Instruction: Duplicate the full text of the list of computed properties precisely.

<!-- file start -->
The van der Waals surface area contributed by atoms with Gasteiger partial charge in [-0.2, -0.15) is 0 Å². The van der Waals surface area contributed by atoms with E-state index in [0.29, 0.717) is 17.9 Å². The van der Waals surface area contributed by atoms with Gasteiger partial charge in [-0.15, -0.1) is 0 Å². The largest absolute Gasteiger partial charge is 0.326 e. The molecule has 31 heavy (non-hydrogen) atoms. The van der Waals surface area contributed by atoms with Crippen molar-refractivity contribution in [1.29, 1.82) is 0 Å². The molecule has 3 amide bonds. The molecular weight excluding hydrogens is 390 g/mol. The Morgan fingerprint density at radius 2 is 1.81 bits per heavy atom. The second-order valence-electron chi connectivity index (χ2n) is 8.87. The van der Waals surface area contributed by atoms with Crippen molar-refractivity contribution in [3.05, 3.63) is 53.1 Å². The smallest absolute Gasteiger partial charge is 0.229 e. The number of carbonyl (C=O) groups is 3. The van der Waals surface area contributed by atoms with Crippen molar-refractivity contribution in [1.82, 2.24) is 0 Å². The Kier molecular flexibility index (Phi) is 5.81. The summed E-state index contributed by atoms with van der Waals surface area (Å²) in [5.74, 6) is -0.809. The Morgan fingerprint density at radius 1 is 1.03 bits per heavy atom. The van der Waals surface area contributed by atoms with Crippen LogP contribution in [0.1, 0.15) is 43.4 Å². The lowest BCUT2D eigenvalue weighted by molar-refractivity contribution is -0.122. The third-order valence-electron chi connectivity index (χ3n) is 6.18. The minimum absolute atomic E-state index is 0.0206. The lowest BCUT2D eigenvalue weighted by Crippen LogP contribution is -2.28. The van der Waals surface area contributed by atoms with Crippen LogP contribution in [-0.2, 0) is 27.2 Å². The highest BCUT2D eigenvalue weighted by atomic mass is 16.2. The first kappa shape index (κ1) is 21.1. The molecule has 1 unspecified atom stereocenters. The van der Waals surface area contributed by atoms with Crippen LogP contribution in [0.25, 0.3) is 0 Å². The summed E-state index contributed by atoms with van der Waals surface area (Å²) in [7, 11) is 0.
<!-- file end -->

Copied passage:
The van der Waals surface area contributed by atoms with Gasteiger partial charge in [-0.2, -0.15) is 0 Å². The van der Waals surface area contributed by atoms with E-state index in [0.29, 0.717) is 17.9 Å². The van der Waals surface area contributed by atoms with Gasteiger partial charge in [-0.15, -0.1) is 0 Å². The largest absolute Gasteiger partial charge is 0.326 e. The molecule has 31 heavy (non-hydrogen) atoms. The van der Waals surface area contributed by atoms with Crippen molar-refractivity contribution in [1.29, 1.82) is 0 Å². The molecule has 3 amide bonds. The molecular weight excluding hydrogens is 390 g/mol. The Morgan fingerprint density at radius 2 is 1.81 bits per heavy atom. The second-order valence-electron chi connectivity index (χ2n) is 8.87. The van der Waals surface area contributed by atoms with Crippen molar-refractivity contribution in [3.05, 3.63) is 53.1 Å². The smallest absolute Gasteiger partial charge is 0.229 e. The number of carbonyl (C=O) groups is 3. The van der Waals surface area contributed by atoms with Crippen molar-refractivity contribution in [1.82, 2.24) is 0 Å². The Kier molecular flexibility index (Phi) is 5.81. The summed E-state index contributed by atoms with van der Waals surface area (Å²) in [5.74, 6) is -0.809. The Morgan fingerprint density at radius 1 is 1.03 bits per heavy atom. The van der Waals surface area contributed by atoms with Crippen LogP contribution in [0.1, 0.15) is 43.4 Å². The lowest BCUT2D eigenvalue weighted by molar-refractivity contribution is -0.122. The third-order valence-electron chi connectivity index (χ3n) is 6.18. The minimum absolute atomic E-state index is 0.0206. The lowest BCUT2D eigenvalue weighted by Crippen LogP contribution is -2.28. The van der Waals surface area contributed by atoms with Crippen LogP contribution in [-0.2, 0) is 27.2 Å². The highest BCUT2D eigenvalue weighted by atomic mass is 16.2. The first kappa shape index (κ1) is 21.1. The molecule has 1 unspecified atom stereocenters. The van der Waals surface area contributed by atoms with Crippen LogP contribution in [0.25, 0.3) is 0 Å². The summed E-state index contributed by atoms with van der Waals surface area (Å²) in [7, 11) is 0.